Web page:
OCTOBER 19, 2017
WhatsApp spam delivering ransomware
A new spam campaign is making the rounds in Brazil. It targets WhatsApp users, serving a payload of the Bugware ransomware edition that stains encrypted files with the .[firstname.lastname@example.org].criptografado extension.
Saher Blue Eagle ransomware update
The not-so-widespread blackmail malware called Saher Blue Eagle undergoes some refreshing. The most recent version affixes the .SaherBlueEagleRansomware string to hostage files.
OCTOBER 20, 2017
Ransomware pretending to come from the FBI
An umpteenth FBI-themed ransom Trojan is spotted in the wild. Its ransom notification includes the Bureau’s logo and threatens to delete all data in 72 hours unless a ransom of €50 is paid. The infection subjoins the .XmdXtazX string to locked files.
Hidden Tear offshoot called LordOfShadow
Yet another derivative of the academic Hidden Tear ransomware surfaces. It spreads mainly in Brazil, appends the .lordofshadow suffix to a victim’s personal files, and adds a rescue note named LEIA_ME.txt (“READ_ME” in Portuguese) to the desktop.
OCTOBER 21, 2017
Run-of-the-mill Ordinal ransomware
Cybercriminals won’t seem to stop abusing the controversial Hidden Tear PoC. This time, a group of threat actors created a new spinoff called Ordinal ransomware. It subjoins the .Ordinal extension to hostage data items and drops a recovery how-to file named READ Me To Get Your Files Back.txt.Ordinal.
Handy tool released to assist ransomware victims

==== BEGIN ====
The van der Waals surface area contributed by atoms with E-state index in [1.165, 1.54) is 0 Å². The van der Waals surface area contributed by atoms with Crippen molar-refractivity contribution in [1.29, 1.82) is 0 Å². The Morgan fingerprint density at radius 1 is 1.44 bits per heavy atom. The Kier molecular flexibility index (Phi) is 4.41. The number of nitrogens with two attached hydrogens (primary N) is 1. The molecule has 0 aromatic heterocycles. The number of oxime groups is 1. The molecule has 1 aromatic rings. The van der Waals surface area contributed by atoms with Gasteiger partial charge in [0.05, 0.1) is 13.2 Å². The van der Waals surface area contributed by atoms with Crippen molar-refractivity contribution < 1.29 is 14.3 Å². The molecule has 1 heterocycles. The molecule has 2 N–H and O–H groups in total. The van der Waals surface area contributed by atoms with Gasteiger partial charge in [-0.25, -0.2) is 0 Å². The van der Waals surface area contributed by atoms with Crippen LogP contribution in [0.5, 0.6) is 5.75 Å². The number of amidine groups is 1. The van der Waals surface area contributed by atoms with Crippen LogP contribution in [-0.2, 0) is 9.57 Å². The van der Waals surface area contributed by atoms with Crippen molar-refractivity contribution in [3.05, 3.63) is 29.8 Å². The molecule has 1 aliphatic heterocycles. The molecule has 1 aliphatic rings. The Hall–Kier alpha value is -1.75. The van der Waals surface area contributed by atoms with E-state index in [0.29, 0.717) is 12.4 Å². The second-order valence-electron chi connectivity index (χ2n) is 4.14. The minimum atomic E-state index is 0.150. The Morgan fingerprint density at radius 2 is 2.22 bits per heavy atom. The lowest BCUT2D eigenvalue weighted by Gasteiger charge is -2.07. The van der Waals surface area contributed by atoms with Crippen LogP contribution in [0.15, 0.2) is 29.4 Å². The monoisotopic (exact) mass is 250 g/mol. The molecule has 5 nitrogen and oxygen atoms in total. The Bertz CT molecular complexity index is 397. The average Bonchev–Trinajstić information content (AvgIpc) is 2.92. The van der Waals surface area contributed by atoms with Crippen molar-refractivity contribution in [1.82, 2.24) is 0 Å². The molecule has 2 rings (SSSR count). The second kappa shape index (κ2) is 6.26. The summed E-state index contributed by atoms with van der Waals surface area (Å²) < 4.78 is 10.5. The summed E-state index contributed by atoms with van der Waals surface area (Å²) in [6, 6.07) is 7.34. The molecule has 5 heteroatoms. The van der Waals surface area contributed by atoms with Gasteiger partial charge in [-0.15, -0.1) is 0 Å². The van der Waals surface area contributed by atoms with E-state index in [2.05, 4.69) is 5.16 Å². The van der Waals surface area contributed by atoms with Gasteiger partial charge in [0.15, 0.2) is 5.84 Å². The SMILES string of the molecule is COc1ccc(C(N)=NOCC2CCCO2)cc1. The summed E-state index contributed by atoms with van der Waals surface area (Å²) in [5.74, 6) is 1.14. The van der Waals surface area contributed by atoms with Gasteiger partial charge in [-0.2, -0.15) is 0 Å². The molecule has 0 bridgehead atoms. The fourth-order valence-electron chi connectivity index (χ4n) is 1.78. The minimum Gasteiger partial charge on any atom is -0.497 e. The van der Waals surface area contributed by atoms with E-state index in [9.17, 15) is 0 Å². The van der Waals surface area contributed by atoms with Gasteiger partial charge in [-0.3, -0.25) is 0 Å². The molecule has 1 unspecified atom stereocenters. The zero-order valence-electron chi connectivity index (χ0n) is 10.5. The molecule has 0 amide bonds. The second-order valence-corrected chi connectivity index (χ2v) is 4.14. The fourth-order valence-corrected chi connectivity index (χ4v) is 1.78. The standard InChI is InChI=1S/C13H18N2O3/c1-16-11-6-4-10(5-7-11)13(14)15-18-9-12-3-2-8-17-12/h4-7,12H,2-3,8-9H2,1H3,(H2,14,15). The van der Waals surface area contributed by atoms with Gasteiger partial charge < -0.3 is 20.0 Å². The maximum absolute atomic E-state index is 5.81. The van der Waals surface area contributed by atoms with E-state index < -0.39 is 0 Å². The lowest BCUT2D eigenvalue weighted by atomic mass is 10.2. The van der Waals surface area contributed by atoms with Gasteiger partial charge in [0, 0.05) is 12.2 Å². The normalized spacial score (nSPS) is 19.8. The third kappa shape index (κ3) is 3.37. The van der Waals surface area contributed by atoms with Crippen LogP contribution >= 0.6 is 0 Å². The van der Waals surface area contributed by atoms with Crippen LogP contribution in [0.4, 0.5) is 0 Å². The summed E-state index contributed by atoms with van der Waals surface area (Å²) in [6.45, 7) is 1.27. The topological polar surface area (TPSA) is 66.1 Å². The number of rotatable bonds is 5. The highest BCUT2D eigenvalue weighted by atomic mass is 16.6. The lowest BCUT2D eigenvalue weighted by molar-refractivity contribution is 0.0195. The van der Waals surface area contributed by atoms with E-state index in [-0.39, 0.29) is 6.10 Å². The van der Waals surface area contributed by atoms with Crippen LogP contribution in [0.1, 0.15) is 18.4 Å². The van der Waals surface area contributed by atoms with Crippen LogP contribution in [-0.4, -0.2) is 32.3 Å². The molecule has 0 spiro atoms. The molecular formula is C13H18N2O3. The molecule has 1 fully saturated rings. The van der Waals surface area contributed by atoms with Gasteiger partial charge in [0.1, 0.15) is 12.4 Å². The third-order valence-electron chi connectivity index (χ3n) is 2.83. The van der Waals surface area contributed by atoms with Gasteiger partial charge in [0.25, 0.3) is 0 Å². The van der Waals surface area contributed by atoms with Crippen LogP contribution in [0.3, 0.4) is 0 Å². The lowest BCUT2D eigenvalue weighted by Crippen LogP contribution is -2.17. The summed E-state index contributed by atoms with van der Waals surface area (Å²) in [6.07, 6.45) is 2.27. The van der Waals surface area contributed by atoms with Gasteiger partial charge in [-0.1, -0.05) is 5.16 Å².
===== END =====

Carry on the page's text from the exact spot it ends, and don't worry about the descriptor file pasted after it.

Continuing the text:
McAfee software vendor contrives a solution called McAfee Ransomware Recover (Mr²) for 32- and 64-bit Windows editions. It is a framework that includes all available free ransomware decryptors created by security researchers.
OCTOBER 22, 2017
One more milestone of ID Ransomware portal
ID Ransomware, an online service devised by MalwareHunterTeam, is now capable of identifying 500 different families of blackmail viruses.
OCTOBER 23, 2017
Windows 10 anti-ransomware feature goes live
The feature called “Controlled Folder Access”, which was previously announced by Microsoft, has been rolled out to computers running Windows 10 as part of the latest Fall Creators Update. It allows users to restrict software access to certain folders in order to prevent malicious code like ransomware from making changes to data.
Allcry ransomware surfaces
Another data-encrypting baddie called Allcry ransomware is detected in the wild. It adds the .allcry string to filenames, leaves ReadMe.dic rescue note, and demands 1 Bitcoin for recovery.
Felons prepping for Halloween
Security analysts spot a new specimen called Trick or Treat. It is currently in development and doesn’t do any real damage.
Jigsaw ransomware updated
A fresh Halloween-themed iteration of the Jigsaw lineage begins making the rounds. It features an image of the Pennywise character on its warning screen and concatenates the .beep suffix to files.
Comrade ransomware makes an appearance
The Comrade cyber pest is nothing but one more offshoot of Hidden Tear. It uses an apropos .Comrade extension to stain encrypted files and drops a decryption how-to document named DECRYPT_FILES.txt. The ransom amounts to $480 worth of Bitcoin.
OCTOBER 24, 2017
BadRabbit infection going on a rampage in Europe
A devastating ransomware sample called BadRabbit is unleashed to hit users, businesses, and government institutions in Eastern European countries including Ukraine, Bulgaria, the Netherlands, and Russia. The culprit is reminiscent of the NotPetya ransomware in that it encodes victims’ data and replaces the Master Boot Record with a custom bootloader. BadRabbit arrives with rogue Flash updates, demands 0.05 Bitcoin for decryption, and provides a 40-hour deadline to pay up.
OCTOBER 25, 2017
BadRabbit’s connection to NotPetya confirmed